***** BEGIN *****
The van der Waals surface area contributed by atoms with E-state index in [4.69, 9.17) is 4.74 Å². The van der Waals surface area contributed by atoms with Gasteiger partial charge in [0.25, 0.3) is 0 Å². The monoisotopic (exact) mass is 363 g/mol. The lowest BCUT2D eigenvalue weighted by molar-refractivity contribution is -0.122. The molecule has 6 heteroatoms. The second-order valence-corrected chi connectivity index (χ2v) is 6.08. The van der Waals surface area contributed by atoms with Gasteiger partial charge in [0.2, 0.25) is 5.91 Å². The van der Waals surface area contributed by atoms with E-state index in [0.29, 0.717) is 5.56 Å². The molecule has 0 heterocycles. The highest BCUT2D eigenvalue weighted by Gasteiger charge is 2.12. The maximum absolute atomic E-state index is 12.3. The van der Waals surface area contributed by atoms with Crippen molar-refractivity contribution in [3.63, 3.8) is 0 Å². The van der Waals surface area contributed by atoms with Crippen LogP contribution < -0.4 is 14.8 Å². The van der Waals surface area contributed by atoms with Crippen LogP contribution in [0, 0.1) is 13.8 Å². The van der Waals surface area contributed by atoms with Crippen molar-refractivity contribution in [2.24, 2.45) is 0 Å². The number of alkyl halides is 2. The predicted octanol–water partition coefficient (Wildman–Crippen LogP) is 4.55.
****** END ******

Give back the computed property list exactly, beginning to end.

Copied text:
The van der Waals surface area contributed by atoms with E-state index in [4.69, 9.17) is 4.74 Å². The van der Waals surface area contributed by atoms with Gasteiger partial charge in [0.25, 0.3) is 0 Å². The monoisotopic (exact) mass is 363 g/mol. The lowest BCUT2D eigenvalue weighted by molar-refractivity contribution is -0.122. The molecule has 6 heteroatoms. The second-order valence-corrected chi connectivity index (χ2v) is 6.08. The van der Waals surface area contributed by atoms with Gasteiger partial charge in [0.2, 0.25) is 5.91 Å². The van der Waals surface area contributed by atoms with E-state index in [0.29, 0.717) is 5.56 Å². The molecule has 0 heterocycles. The highest BCUT2D eigenvalue weighted by Gasteiger charge is 2.12. The maximum absolute atomic E-state index is 12.3. The van der Waals surface area contributed by atoms with Crippen molar-refractivity contribution in [3.63, 3.8) is 0 Å². The van der Waals surface area contributed by atoms with Crippen LogP contribution < -0.4 is 14.8 Å². The van der Waals surface area contributed by atoms with Crippen LogP contribution in [0, 0.1) is 13.8 Å². The van der Waals surface area contributed by atoms with Crippen molar-refractivity contribution in [2.24, 2.45) is 0 Å². The number of alkyl halides is 2. The predicted octanol–water partition coefficient (Wildman–Crippen LogP) is 4.55.